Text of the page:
Penetrating injuries of the renal artery are a common cause of arteriovenous fistula in incidents involving knives. Elsewhere, the most common cause is iatrogenic during renal biopsy or partial nephrectomy. There is more than the usual retroperitoneal haematoma, and within a few weeks, the patient develops a thrill and bruit over the loin, sometimes with haematuria [11]. The diagnosis is confirmed with CT or arteriography (Figure 15.4). Small lesions may be embolised through an angiographic catheter [11]. Larger ones may require partial nephrectomy. Very large arteriovenous fistulae with a large shunt and loss of renal parenchyma require nephrectomy.

Diagram displaying an angiographic catheter inserted into the blood vessel then to the artery (connected to the kidney) with plug of gelform.

Figure 15.4 A small traumatic arteriovenous aneurysm may be embolised at angiography.

15.2.2 Renal Artery Stenosis

Atherosclerosis is the most common cause of renal artery lesions [12]. Plaques of atheroma may affect the main renal artery at the junction with the aorta or along its major branches (Figure 15.5). A different pathological process affects medium‐sized vessels such as the arcuate arteries where the internal elastic lamina is doubled and redoubled – intimal fibroelastic hyperplasia (Figure 15.6). A third change – arteriolosclerosis – where hyaline material accumulates just under the intima, is seen in the small afferent arterioles of the glomeruli (Figure 15.5).

Diagram of a kidney with intimal fibroelastic hyperplasia and arteriolosclerosis.

Figure 15.5 Atheroma and arteriolosclerosis.

Diagrams illustrating the string of beads’ angiogram, intimal dysplasia, medial fibroplasia, sub-adventitial fibroplasia, and fibromuscular hyperplasia.

Figure 15.6 Fibromuscular dysplasia and hyperplasia.

These pathological processes, which may occur singly or together, restrict the flow of blood to the renal parenchyma, and ultimately block it completely. When a segmental artery is blocked, there is an infarct of the segment it supplies, and a characteristic atrophy of the full thickness of the cortex and medulla. When smaller branches are occluded, there is a more diffuse loss of parenchyma and an overall shrinkage of the kidney.

The disease progresses over time, and if serial pyelograms have been obtained, one can see the kidneys shrink over the decades (Figure 15.7). This results in a deterioration of renal function and could end with end‐stage renal failure.

Image described by caption.

Figure 15.7 Tracing of X‐rays taken 15 years apart at the age of 66 (left) and 81 (right) in a physician, showing the shrinkage of the kidneys which is seen in old age. (He complained of nocturia but lived to be 92).

15.2.3 Renal Artery Dysplasia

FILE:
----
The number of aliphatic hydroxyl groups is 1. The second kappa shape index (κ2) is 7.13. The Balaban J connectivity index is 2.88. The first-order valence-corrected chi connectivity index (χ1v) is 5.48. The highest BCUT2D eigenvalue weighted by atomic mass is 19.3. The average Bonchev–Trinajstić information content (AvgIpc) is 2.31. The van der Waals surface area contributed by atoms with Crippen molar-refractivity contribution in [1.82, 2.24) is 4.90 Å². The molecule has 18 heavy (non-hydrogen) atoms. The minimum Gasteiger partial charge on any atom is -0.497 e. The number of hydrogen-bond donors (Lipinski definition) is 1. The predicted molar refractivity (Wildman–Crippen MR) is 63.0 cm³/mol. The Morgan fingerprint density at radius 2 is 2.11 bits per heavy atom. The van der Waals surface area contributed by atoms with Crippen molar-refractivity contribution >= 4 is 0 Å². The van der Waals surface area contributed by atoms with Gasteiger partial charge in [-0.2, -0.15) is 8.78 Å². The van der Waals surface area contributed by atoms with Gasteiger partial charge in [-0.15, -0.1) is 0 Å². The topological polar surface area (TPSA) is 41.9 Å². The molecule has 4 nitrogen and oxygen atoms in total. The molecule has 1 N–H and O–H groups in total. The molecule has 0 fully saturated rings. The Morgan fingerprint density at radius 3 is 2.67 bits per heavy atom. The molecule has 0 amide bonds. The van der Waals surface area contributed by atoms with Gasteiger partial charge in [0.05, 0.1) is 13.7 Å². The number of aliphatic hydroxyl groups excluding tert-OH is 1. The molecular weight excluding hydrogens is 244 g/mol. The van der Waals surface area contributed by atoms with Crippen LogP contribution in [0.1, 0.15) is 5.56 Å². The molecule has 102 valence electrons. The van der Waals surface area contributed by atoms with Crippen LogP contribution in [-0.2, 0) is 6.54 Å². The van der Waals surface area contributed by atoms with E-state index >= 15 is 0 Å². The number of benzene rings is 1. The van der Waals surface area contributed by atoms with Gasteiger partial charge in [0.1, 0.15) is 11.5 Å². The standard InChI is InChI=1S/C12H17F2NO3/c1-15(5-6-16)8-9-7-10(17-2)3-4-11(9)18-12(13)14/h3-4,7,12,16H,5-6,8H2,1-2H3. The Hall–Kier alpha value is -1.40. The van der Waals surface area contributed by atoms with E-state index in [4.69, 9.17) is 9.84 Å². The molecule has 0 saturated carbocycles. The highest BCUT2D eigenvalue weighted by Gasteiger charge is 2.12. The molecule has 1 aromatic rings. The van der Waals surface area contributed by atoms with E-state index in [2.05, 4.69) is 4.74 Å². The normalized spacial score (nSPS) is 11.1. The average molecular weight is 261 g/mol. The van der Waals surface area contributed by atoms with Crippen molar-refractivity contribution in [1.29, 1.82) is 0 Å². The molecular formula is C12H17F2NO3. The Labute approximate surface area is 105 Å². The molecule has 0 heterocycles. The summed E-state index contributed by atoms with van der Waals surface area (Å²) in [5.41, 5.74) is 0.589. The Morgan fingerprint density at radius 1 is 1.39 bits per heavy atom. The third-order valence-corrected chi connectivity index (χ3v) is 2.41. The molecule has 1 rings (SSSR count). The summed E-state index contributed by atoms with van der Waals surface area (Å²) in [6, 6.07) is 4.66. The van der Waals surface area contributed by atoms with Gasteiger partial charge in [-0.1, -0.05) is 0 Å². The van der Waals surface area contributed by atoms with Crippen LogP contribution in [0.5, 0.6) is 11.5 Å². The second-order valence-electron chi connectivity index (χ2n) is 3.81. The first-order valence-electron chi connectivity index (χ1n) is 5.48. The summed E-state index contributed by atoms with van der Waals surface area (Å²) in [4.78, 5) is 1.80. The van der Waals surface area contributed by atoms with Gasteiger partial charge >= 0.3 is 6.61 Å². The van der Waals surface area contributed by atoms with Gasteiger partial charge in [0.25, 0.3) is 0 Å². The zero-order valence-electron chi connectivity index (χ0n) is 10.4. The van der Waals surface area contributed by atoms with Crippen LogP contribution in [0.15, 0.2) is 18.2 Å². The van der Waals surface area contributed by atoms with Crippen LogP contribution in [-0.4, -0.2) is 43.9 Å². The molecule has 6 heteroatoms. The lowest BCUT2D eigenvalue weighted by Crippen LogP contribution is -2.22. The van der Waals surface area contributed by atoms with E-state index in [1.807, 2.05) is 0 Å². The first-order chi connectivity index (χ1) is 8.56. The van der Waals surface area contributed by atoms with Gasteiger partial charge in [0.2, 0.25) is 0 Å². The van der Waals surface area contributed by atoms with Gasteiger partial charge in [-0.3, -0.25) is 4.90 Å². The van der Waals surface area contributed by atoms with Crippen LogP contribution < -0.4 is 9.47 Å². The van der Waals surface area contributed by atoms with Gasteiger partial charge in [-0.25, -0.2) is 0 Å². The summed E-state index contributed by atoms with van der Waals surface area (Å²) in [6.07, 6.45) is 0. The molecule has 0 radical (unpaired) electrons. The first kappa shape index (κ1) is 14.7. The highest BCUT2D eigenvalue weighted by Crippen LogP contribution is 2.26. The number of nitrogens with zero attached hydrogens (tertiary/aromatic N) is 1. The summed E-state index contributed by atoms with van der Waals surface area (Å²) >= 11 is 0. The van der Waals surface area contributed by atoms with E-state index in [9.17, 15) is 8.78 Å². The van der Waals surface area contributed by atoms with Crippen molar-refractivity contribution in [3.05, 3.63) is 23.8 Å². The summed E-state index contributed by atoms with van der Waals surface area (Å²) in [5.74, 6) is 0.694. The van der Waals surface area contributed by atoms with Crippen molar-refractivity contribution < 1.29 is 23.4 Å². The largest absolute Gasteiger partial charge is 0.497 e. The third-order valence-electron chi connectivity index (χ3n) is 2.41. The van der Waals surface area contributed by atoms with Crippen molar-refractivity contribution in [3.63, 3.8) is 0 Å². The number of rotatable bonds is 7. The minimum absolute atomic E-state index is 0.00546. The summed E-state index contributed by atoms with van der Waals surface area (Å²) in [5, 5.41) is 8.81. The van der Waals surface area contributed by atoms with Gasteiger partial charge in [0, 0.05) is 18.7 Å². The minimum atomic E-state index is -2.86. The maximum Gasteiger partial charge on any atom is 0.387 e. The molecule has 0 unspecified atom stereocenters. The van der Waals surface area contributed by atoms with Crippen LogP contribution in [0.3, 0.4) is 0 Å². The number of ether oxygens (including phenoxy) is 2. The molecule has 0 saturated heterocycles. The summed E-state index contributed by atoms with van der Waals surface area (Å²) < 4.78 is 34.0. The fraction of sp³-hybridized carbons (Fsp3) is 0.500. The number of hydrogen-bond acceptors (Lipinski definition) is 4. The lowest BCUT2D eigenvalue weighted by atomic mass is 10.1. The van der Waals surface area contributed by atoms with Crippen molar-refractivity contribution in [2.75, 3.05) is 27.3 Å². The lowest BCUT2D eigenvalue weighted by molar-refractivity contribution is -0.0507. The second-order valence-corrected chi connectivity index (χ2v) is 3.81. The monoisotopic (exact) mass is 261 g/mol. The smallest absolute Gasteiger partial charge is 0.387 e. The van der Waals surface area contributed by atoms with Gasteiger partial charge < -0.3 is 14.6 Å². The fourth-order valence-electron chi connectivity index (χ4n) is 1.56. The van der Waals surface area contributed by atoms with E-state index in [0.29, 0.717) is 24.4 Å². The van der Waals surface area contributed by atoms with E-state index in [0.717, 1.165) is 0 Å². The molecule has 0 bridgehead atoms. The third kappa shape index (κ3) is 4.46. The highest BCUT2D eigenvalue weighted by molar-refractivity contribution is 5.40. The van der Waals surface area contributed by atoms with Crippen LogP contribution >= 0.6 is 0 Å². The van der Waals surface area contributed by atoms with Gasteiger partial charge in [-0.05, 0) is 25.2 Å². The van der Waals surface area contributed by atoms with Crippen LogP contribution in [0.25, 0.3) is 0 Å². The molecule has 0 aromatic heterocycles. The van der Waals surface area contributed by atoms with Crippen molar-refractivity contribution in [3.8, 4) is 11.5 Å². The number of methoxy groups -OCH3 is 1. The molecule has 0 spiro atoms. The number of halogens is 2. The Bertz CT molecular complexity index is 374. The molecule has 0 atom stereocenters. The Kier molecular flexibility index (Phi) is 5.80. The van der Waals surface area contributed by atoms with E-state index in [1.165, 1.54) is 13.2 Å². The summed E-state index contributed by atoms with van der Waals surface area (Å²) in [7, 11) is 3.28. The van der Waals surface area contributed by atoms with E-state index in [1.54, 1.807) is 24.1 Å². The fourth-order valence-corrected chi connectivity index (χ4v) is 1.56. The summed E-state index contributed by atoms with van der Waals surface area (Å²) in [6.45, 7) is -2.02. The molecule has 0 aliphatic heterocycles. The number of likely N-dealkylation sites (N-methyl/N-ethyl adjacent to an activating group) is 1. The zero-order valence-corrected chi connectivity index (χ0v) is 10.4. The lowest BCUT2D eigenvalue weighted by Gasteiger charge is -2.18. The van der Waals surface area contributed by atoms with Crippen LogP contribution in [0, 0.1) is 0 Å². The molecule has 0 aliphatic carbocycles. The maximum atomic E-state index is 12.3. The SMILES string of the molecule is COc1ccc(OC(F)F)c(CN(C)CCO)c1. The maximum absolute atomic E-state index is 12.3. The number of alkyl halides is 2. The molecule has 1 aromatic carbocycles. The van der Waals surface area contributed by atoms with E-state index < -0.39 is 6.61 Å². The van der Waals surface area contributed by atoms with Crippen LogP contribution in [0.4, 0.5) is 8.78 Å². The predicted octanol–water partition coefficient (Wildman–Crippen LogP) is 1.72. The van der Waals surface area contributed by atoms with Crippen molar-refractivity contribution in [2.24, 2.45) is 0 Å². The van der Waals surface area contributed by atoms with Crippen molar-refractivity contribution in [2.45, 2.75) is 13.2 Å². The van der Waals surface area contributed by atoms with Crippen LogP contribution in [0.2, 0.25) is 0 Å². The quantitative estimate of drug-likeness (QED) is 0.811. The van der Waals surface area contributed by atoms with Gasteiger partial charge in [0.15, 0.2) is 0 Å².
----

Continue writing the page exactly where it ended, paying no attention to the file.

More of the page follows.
Renal artery dysplasia affects the intima or the media to different degrees. It could be a part of fibromuscular dysplasia that mainly affects the renal and carotid arteries but could also affect different arteries in the body. The intima is affected by patches where it is thickened, alternating with patches where it is unusually thin. This sometimes results in an aneurysmal ballooning of the intima through the wall of the artery. Fibrous tissue is seen just under the adventitia or scattered randomly throughout the entire wall of the artery. The result is to convert the artery from a smooth strong cylinder into an irregular perished pipe, giving an angiographic appearance of a string of beads.

15.2.4 Renal Artery Aneurysm

Renal artery aneurysms are usually diagnosed as an incidental finding during the investigations for other conditions like hypertension or haematuria. Occasionally they could rupture, causing major bleeding particularly during pregnancy [13, 14]. A plain radiograph sometimes shows a characteristic ‘ring’ due to calcification in the wall of the aneurysm (Figure 15.8). The diagnosis is made by colour Doppler sonography, CT angiogram (Figure 15.9), or magnetic resonance imaging (MRI). The kidney on the side of the aneurysm is often smaller than that on the other.

Image described by caption.

Figure 15.8 Pyelogram showing ring of calcification in the wall of the aneurysm.

Image described by caption.

Figure 15.9 (a, b, and c) Computed tomography (CT) angiogram. (d) CT urogram: showing a solitary 3.5‐cm left renal artery aneurysm arising at the point of branching of the renal artery in the hilum of the left kidney calcification seen in the wall of the aneurysm.

Indications for treatment include diameter more than 2.5 cm [15, 16], interval increase in size, hypertension, haematuria, pain and women of child‐bearing age. Treatment options include vascular stent graft or embolisation depending on the position of the aneurysm and its relationship to the renal artery branches as well as the presence of a ‘neck’ [17, 18].

15.2.5 Renal Infarction